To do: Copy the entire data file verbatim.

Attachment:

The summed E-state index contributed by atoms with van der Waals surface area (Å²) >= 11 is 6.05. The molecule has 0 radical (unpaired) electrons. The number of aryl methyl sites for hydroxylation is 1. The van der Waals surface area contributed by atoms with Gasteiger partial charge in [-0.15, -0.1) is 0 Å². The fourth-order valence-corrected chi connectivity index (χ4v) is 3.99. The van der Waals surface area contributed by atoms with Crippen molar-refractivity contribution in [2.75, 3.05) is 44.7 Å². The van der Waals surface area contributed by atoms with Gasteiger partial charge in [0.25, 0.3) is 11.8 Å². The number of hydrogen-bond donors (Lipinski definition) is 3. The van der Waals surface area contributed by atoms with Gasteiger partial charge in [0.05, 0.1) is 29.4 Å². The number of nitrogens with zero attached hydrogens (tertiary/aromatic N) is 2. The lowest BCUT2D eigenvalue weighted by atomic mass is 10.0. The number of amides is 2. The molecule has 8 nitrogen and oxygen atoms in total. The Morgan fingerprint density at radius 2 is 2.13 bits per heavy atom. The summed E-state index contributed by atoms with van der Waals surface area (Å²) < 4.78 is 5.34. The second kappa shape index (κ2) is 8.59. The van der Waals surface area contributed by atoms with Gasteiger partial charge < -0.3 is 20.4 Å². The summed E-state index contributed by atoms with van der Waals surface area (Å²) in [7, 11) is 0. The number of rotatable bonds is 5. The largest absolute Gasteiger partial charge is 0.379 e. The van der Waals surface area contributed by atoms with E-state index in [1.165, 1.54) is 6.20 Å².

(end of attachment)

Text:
The summed E-state index contributed by atoms with van der Waals surface area (Å²) >= 11 is 6.05. The molecule has 0 radical (unpaired) electrons. The number of aryl methyl sites for hydroxylation is 1. The van der Waals surface area contributed by atoms with Gasteiger partial charge in [-0.15, -0.1) is 0 Å². The fourth-order valence-corrected chi connectivity index (χ4v) is 3.99. The van der Waals surface area contributed by atoms with Crippen molar-refractivity contribution in [2.75, 3.05) is 44.7 Å². The van der Waals surface area contributed by atoms with Gasteiger partial charge in [0.25, 0.3) is 11.8 Å². The number of hydrogen-bond donors (Lipinski definition) is 3. The van der Waals surface area contributed by atoms with Gasteiger partial charge in [0.05, 0.1) is 29.4 Å². The number of nitrogens with zero attached hydrogens (tertiary/aromatic N) is 2. The lowest BCUT2D eigenvalue weighted by atomic mass is 10.0. The number of amides is 2. The molecule has 8 nitrogen and oxygen atoms in total. The Morgan fingerprint density at radius 2 is 2.13 bits per heavy atom. The summed E-state index contributed by atoms with van der Waals surface area (Å²) < 4.78 is 5.34. The second kappa shape index (κ2) is 8.59. The van der Waals surface area contributed by atoms with Gasteiger partial charge < -0.3 is 20.4 Å². The summed E-state index contributed by atoms with van der Waals surface area (Å²) in [7, 11) is 0. The number of rotatable bonds is 5. The largest absolute Gasteiger partial charge is 0.379 e. The van der Waals surface area contributed by atoms with E-state index in [1.165, 1.54) is 6.20 Å².